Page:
Figure 2 is Duncan McGuire's heatmap, whole 90.

Figure 3 is Duncan McGuire's touch map, whole 90.

His performance was very mature and very confident. The broadcast showed a clip of him talking and gesticulating with Tinchy Ojeda, just before the restart. He's no shrinking violet and is clearly happy to either pull his teammates up or let them know what he needs. I like that in a player so young.

I realise circumstances will have dictated his debut somewhat, with the need for rotation etc. But, when you consider that it took Pareja 10 games to hand Dike his debut and McGuire only 4, you get a flavour of just how highly they rate the kid.

As I've already pointed out, his movement and hold up play was excellent. Look at the clips in figures 4 and 5. Ultimately both passages of play are for nought, but he moves well and uses the ball calmly and intelligently.

Oh, and the guy bought back the Nani flip. So, there's that.

Figure 4 is a clip from the first half.

Figure 5 is a clip from the first half.

Top player

Duncan McGuire

Scoring a goal on your pro debut is the stuff dreams are made of. Creighton alum McGuire acquitted himself very well and will have done his chances of challenging Ercan Kara and Ramiro Enrique for the starting spot absolutely no harm at all with this performance.

Player ratings

Starting XI

Gallese -7- Made some incredible stops.

Schlegel -7- Was reasonably solid.

Smith -7- Dependable going from a back 3 to a 4.

Salim -7- One or two nervy moments, but played well overall.

Santos -7- Didn't do too much wrong.

Angulo -7- Did OK, but didn't manage to get forward much.

Pereyra -6- Looked off the pace.

Cartagena -7- Steady.

Þórhallsson -7- Another good performance.

Torres -6- Well off it.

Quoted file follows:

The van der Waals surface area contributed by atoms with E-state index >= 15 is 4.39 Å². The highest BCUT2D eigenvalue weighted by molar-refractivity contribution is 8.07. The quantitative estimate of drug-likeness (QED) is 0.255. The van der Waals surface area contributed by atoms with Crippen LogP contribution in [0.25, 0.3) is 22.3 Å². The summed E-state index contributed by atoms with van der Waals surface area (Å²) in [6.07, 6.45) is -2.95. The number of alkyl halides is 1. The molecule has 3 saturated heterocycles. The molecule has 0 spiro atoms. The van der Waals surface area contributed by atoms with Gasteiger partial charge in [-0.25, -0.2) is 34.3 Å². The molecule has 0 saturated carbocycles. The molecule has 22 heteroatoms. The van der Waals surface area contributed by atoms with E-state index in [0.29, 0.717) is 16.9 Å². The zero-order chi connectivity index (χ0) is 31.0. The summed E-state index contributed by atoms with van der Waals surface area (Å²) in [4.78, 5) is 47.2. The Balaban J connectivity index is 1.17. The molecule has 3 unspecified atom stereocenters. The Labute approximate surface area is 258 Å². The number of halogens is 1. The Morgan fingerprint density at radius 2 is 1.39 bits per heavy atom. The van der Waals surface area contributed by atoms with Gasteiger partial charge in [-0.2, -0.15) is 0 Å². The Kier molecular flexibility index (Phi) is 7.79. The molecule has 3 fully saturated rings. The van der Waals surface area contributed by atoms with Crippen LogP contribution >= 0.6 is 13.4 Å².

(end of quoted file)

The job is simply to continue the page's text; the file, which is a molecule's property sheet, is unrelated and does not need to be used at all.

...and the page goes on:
McGuire -7- Gotta be pleased with himself.


Halliday -6- Came in very late.

Jansson -6- Tried to provide more balance, but it didn't pay off.

Ojeda -6- Largely anonymous.

Gonzalez -6- Couldn't get into the game at all.

Araujo -6- Not much of an impact.


Head Coach Oscar Pareja:

“We did expect the game in the second half to have more volume and more action in front of the net. We knew the defense from the first half would reveal some possibilities because we played with one more defender and one less attacker, but we wanted to have solidness. We wanted to see if we could create more sequences around, in the flanks. I think we did with maybe not as much consistency. In the second half when we made the change of the model and we made the change of the personnel, we knew that this was going to surprise D.C. When that happened, I thought we looked much better. I think we had a couple more actions, we scored a goal and we accomplished that objective.”

*All statistics courtesy of and

Cover image courtesy of Orlando City SC.

Top player image courtesy of Creighton University/NCAA.

Game footage courtesy of Apple TV.

Post match media availability and B-Roll footage courtesy of Orlando City SC.